Photo of Derek taken outside of the Social Justice Learning Institute building
“Nonprofit organizations need to ensure people have economic freedom so that they have the capacity to get more involved with their school systems, local politics or even work environments. That’s how we’re truly able to create liberated spaces.”Derek Steele
For this blog, we had the opportunity to sit down with Derek Steele, executive director of Social Justice Learning Institute (SJLI), an organization that empowers youth and their communities to drive change. Learn more about Derek and SJLI’s work to improve the well-being of youth and communities of color through research, training and community mobilization below.
Derek Steele was born and raised in Pittsburgh, Pennsylvania. “As a preacher’s kid, I grew up focused on service. My pops was always on me about being super conscious of the world, liberating all folks, and centering Black folks and their lived experiences in the fight for equity. He even had me reading the ‘Autobiography of Malcolm X’ at age 10,” shares Derek.
It was in Baltimore, Maryland while attending the historically Black college Morgan State University, however, that Derek gained an even greater sense of self within Black culture. Through campus life and mandatory courses like “African Diaspora,” he found inspiration in seeing people who looked like him come together and be intentional about learning.
After graduating from Morgan State with a bachelor’s degree in electrical engineering, Derek moved to Inglewood, California for a career opportunity as an engineer with Northrop Grumman, where he learned about using a systems approach to wield outcomes. Using the tools and skills he acquired at Northrop Grumman, Derek began serving as a volunteer 14 years ago at the Social Justice Learning Institute and stayed after seeing the impact SJLI was making in educating and organizing communities of color.
Today, he is now an executive director with a team of 53 members. In his role, Derek leads SJLI’s work to improve health, education and well-being for people of color.
“A lot of our focus is on participatory research, with the aim of equipping youth and communities with the tools to perform qualitative and quantitative data so they can then use it to lead social movements. The participatory research helps them understand what is going on around them so they can identify and rectify injustice and advocate for policies that address their needs, all through the context of both lived experience and evidence-based research,” says Derek.
Participatory research, however, is just one of many of SJLI’s focuses. Through their various programs, SJLI youth participants have helped start the police-free schools movement in Inglewood and build the city’s first community garden.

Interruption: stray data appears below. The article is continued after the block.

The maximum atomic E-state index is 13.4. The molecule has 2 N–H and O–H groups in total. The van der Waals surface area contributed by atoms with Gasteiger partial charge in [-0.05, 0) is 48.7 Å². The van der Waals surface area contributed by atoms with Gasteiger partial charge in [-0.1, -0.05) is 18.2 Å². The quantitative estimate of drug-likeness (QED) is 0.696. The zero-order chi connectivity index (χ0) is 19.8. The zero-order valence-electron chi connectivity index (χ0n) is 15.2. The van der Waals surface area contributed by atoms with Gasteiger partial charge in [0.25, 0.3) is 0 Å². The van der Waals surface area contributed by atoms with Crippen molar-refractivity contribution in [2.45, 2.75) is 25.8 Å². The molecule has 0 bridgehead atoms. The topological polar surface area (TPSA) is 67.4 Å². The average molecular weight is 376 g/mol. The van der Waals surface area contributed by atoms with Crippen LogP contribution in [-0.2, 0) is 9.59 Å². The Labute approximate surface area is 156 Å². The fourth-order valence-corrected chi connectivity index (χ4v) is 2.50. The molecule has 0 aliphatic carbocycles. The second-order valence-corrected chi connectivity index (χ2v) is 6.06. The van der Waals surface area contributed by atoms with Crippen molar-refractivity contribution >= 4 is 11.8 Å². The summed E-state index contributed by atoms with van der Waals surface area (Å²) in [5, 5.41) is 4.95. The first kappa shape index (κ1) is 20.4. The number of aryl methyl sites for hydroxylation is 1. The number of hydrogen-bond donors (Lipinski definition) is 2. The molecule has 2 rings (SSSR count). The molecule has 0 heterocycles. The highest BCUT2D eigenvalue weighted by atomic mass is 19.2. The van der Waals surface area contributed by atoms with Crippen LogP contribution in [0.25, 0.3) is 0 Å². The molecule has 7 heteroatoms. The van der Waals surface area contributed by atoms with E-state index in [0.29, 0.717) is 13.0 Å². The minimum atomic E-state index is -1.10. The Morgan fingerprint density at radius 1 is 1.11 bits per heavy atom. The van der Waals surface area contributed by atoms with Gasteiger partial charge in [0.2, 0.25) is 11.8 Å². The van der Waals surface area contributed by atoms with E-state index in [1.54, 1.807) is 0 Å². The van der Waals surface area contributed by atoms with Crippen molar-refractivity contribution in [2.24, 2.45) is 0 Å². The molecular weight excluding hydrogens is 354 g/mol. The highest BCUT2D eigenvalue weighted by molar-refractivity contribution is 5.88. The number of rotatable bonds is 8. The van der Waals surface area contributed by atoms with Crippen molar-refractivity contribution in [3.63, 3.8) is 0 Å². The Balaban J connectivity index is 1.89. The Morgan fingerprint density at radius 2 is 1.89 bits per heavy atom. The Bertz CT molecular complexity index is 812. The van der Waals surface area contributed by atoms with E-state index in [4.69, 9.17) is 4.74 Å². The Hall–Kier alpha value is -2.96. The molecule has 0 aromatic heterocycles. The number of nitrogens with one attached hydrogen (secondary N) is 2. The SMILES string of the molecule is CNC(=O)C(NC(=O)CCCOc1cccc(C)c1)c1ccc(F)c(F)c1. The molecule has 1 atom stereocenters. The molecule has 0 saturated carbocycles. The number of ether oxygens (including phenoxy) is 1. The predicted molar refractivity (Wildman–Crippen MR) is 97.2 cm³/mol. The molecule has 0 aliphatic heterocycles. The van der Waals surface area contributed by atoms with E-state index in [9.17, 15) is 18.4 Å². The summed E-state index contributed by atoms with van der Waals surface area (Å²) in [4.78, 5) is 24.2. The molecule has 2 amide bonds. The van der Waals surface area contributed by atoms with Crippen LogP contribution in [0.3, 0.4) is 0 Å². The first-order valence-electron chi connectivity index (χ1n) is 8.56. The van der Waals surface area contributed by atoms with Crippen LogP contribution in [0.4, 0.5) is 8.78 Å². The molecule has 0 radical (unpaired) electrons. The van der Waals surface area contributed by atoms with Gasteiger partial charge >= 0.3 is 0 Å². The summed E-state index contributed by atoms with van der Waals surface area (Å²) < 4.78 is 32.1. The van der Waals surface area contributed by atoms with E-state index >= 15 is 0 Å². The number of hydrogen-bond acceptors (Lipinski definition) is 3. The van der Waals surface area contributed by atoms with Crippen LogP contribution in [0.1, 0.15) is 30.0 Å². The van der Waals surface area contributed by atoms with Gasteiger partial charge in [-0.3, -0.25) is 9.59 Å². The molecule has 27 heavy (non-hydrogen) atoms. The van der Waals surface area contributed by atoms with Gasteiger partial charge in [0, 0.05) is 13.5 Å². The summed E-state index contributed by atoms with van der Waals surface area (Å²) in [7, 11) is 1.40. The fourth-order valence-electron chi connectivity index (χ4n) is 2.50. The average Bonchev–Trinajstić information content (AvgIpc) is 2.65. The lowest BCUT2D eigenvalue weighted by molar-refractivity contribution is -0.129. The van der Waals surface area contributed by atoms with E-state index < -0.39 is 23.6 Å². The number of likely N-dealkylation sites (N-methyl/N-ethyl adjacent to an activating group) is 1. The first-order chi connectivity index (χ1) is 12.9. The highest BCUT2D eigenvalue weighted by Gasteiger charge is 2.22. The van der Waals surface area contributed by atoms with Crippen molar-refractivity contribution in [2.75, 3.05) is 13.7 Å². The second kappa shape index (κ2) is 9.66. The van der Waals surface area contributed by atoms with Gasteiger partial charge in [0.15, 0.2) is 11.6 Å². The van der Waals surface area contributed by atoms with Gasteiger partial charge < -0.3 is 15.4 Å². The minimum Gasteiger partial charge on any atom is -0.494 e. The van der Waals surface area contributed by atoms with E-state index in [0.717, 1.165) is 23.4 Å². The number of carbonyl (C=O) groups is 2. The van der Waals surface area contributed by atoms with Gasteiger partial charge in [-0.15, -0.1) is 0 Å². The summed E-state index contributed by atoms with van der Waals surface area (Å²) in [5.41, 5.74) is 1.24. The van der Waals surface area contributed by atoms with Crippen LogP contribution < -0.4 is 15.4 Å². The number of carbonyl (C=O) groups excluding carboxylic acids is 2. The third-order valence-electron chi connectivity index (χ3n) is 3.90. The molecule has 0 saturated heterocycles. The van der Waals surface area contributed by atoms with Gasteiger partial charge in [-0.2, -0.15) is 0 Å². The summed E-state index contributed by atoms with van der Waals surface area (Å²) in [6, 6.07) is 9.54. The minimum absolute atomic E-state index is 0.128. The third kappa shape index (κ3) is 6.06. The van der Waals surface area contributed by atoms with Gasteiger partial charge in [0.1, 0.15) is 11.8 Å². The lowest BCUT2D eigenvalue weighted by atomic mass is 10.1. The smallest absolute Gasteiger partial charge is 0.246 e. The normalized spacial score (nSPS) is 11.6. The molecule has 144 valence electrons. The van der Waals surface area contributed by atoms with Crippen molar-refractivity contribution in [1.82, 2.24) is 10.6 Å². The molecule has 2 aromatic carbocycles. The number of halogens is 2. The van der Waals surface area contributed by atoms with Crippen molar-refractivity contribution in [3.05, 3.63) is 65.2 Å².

SJLI’s flagship program, Urban Scholars, serves middle and high school students representing 22 schools in both Houston and Los Angeles. The program supports them through four key areas: academic and career development, socio-emotional support, self-esteem development and youth leadership. To date, the program has served over 3,000 students. 95% of students in the program graduate from high school and 80% go to college.
“We don’t just support the ‘talented tenth’ through this program. We reach students who might have barriers to completing their education and need more wraparound support. We help transform them into leaders for them to go on to create positive change in their schools,” says Derek.
Derek believes that education bridges the economic gap by equipping those most impacted by inequitable systems to create people-centered solutions that help individuals live full, free, thriving and healthy lives.
“It was the people and community organizers who helped to get Measure J passed in Los Angeles, which requires at least 10% of locally generated unrestricted revenue be invested into communities and alternatives to incarceration,” he says.
SJLI’s work to educate communities encourages people of color to drive change and live a life of abundance, not scarcity. Understanding the barriers and challenges facing Inglewood residents, SJLI is supporting their economic stability through the building of its new headquarters, which will now include 120 units of affordable housing, in collaboration with Venice Community Housing. The development is scheduled to be completed in 2026.
“Nonprofit organizations need to ensure people have economic freedom so that they have the capacity to get more involved with their school systems, local politics or even work environment. That’s how we’re truly able to create liberated spaces,” says Derek.
Derek hopes that by supporting boys and men of color and focusing on their lived experiences, SJLI can help communities rethink public safety and create shared abundance.
“The systems that are created through centering Blackness can then be extrapolated and scaled to help all communities,” he says. Recognizing that thriving communities can’t be achieved without women and girls, the organization is also piloting an Urban Scholars for Young Women program this fall to help support the next generation of women leaders.
Derek advises philanthropic and government organizations to focus more on people-centered economies. “Philanthropy – do the work to put yourselves out of business. Be thoughtful about how you can use funds to be transformative. Government – get out of the way. Steward the resources to help people and give them what they are saying they need. Both entities need to let nonprofit, faith-based, and community-based organizations be the foundation of change,” he says.
To stay updated on SJLI, follow them on X (formerly Twitter) and Instagram at @SJLI_CA or visit their website at sjli.org. To get involved in one of their programs, visit sjli.org/get-involved.